High-speed motors are often coupled with a high-ratio transmission (e.g., ball-screw mechanism or harmonic gearing) to increase the motor torque output to that needed for legged locomotion. This design causes the robotic actuator to have high output impedance (i.e., mechanically stiff), which allows for precision position control . For example, commercial powered lower-limb exoskeletons use stiff actuators to rigidly track predefined kinematic trajectories, which can benefit those with limited ability to physically interact with and control the robotic device (e.g., persons with complete paralysis) . However, these highly-geared motor-transmission systems minimally exploit the passive dynamics of human locomotion and/or other energy storage and return mechanisms [2,9].
Traditional rigid actuators used in robotics tend to be energy inefficient, which can increase the energy consumption and thus decrease the battery-powered operating times or require larger onboard batteries [3,4]. For example,  reported that robotic knee prostheses under research and development weigh 2–5 kg and provide only 3 ± 2 h of maximum battery-powered operation. Similarly, most robotic lower-limb exoskeletons provide only 1–5 h of operating time . Onboard portable power has often been considered one of the leading challenges to developing robotic exoskeletons for real-world environments [3,4]. Increased device mass and inertia would require more effort by the human musculoskeletal system during swing phase, therein reducing locomotor efficiency via higher metabolic power consumption . For socket-suspended prostheses, increased mass could also cause pain and discomfort due to greater tensile forces on the human prosthesis interface [12,13]. Highly-geared motor-transmission systems also (1) introduce nonlinearities like friction and backlash, which make torque prediction from the motor current more challenging, (2) introduce compliance, which can cause resonance issues, (3) generate higher acoustic noise from meshing gears, and (4) increase wear and the need for maintenance .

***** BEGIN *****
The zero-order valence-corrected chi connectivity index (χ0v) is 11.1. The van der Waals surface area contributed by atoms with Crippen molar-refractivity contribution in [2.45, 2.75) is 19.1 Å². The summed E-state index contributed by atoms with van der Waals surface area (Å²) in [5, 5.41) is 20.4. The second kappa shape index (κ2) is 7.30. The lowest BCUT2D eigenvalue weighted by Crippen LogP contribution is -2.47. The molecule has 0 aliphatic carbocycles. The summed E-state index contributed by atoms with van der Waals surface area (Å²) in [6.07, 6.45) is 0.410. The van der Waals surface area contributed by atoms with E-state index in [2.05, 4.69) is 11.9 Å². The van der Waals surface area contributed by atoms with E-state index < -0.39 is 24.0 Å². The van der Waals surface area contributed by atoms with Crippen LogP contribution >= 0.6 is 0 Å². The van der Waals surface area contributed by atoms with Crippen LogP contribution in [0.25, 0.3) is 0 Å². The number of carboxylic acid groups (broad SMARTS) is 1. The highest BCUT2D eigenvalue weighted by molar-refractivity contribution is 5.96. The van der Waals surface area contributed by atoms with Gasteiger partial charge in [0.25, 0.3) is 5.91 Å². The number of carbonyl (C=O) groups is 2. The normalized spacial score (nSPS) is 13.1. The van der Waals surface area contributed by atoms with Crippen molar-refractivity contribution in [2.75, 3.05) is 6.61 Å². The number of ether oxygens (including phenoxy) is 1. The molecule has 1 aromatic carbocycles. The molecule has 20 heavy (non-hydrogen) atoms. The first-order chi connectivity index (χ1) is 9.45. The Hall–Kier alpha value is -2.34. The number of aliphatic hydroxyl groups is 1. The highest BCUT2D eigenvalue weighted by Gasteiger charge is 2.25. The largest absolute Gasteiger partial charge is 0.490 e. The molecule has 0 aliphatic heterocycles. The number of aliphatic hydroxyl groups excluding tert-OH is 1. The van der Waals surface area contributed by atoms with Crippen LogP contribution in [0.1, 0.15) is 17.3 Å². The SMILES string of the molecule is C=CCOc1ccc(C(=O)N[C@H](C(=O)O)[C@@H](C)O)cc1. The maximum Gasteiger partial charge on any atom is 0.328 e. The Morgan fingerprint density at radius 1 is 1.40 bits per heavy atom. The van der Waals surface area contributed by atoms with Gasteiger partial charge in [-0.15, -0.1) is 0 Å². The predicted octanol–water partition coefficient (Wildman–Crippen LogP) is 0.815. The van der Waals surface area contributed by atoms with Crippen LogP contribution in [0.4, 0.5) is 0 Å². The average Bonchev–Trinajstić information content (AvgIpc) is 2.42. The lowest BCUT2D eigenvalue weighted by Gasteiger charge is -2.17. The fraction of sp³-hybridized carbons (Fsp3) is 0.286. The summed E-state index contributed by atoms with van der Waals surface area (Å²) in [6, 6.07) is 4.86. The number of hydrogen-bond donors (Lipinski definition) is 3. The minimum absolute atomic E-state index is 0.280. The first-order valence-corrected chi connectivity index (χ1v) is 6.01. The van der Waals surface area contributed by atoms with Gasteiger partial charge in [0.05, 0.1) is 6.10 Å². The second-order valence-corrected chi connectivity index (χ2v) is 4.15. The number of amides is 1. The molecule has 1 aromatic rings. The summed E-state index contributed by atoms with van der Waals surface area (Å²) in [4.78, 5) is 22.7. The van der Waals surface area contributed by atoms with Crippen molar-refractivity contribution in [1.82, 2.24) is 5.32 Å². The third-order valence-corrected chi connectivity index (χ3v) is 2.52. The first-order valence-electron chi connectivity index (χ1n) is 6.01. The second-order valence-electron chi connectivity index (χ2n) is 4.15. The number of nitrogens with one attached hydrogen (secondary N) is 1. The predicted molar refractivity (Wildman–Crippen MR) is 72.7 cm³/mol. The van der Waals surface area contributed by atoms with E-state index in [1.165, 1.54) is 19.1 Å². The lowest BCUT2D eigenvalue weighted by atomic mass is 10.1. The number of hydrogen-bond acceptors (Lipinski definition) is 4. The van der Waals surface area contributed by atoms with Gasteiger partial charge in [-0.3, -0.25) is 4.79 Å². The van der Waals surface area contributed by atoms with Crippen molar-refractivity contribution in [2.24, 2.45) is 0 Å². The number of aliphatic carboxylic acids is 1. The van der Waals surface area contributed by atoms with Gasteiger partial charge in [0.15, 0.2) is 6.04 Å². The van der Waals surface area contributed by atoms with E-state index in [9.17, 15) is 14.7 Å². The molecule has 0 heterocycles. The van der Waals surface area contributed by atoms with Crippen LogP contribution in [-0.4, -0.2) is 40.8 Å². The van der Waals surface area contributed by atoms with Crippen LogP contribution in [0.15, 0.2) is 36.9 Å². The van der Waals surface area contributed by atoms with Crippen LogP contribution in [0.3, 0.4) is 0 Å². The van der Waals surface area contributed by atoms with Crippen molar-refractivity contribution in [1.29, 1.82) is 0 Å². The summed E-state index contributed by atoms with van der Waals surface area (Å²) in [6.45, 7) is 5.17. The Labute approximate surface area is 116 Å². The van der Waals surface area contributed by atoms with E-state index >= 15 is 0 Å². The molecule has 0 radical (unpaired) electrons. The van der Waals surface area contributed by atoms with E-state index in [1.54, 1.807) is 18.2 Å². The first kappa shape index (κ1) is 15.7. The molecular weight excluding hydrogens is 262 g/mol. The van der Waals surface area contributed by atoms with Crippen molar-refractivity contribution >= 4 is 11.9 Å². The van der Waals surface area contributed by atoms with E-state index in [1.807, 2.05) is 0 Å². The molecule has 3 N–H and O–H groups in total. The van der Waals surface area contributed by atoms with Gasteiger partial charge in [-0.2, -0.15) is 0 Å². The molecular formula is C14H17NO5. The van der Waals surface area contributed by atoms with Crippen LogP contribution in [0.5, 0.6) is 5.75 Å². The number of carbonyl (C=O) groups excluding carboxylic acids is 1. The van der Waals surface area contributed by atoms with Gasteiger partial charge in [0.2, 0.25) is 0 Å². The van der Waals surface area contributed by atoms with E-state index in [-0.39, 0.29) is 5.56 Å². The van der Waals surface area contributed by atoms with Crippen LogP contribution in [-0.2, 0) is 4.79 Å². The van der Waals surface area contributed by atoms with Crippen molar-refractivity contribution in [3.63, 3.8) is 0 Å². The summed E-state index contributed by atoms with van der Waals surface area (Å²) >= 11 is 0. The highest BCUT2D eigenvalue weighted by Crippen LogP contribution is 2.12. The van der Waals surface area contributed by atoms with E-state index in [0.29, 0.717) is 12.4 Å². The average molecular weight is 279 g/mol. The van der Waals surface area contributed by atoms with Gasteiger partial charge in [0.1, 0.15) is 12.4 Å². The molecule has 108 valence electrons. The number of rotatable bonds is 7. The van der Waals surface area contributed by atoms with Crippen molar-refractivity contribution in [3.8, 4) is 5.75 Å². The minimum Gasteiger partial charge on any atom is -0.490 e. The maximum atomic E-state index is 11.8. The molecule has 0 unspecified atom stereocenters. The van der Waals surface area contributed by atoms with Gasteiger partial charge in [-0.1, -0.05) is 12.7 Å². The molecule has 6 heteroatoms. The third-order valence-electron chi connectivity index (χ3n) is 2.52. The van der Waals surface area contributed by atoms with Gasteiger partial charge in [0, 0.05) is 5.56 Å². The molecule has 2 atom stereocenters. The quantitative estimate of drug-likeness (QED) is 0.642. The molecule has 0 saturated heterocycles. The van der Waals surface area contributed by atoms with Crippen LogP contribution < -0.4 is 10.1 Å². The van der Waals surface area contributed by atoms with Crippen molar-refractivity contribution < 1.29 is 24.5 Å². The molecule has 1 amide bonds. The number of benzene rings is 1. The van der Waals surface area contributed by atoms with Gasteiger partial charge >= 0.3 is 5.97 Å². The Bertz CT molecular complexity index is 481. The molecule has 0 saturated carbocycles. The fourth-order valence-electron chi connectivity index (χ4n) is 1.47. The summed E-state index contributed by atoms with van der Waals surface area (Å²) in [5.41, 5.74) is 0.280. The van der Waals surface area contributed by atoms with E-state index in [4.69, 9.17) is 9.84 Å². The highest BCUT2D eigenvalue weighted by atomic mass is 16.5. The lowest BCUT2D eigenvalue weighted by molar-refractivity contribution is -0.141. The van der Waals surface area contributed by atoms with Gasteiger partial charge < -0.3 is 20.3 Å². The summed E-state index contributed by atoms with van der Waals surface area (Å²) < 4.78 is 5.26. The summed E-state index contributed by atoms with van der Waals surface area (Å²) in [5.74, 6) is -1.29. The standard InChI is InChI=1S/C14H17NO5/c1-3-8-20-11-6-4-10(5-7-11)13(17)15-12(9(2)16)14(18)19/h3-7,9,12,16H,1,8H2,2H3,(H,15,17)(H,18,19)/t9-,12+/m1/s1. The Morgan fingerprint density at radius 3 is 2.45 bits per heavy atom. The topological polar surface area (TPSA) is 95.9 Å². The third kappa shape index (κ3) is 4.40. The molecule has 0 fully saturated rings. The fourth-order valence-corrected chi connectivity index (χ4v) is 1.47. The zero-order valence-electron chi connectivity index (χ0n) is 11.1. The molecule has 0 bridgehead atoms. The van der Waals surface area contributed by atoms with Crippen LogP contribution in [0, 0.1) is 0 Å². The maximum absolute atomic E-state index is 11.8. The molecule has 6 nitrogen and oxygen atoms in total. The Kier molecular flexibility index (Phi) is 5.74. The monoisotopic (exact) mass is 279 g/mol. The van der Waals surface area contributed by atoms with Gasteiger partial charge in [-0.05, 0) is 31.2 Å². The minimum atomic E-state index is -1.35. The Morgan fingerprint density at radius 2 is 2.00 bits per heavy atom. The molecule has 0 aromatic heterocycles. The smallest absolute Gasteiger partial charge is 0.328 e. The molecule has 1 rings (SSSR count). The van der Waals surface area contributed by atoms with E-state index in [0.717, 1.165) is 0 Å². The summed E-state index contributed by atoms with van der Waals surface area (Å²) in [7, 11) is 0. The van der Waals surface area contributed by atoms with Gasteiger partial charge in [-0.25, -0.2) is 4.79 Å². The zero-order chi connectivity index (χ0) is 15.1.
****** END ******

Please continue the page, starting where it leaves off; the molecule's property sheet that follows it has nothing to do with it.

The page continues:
Motivated by these limitations and building on our previous review of regenerative braking , here we review two of the leading energy-efficient actuator design principles for legged and wearable robotic systems: series elasticity and backdrivability. The goal of this review is to inform next-generation designers of robotic leg prostheses and exoskeletons of the state-of-the-art in energy-efficient systems for human-robot locomotion. Here the terms robotic and powered are used synonymously such that both systems can generate positive mechanical power. Accordingly, we did not focus on purely passive designs (e.g., the C-Leg prosthesis by Ottobock) or semipowered systems (e.g., the Proprio Foot prosthesis by Össur). Furthermore, while some systems have used parallel elastic elements [16–18], these designs are less prevalent compared to series elasticity and thus were not the main focus of our review. We organized the paper into the following sections: (2.1) the mechanical energetics of legged locomotion with an emphasis on human walking, (2.2) the design of series elastic actuators and examples of devices that include mechanical energy storage and return, and (2.3) the design of backdriveable actuators with low impedance transmissions and examples of devices that include energy regeneration, including biomechanical energy harvesting.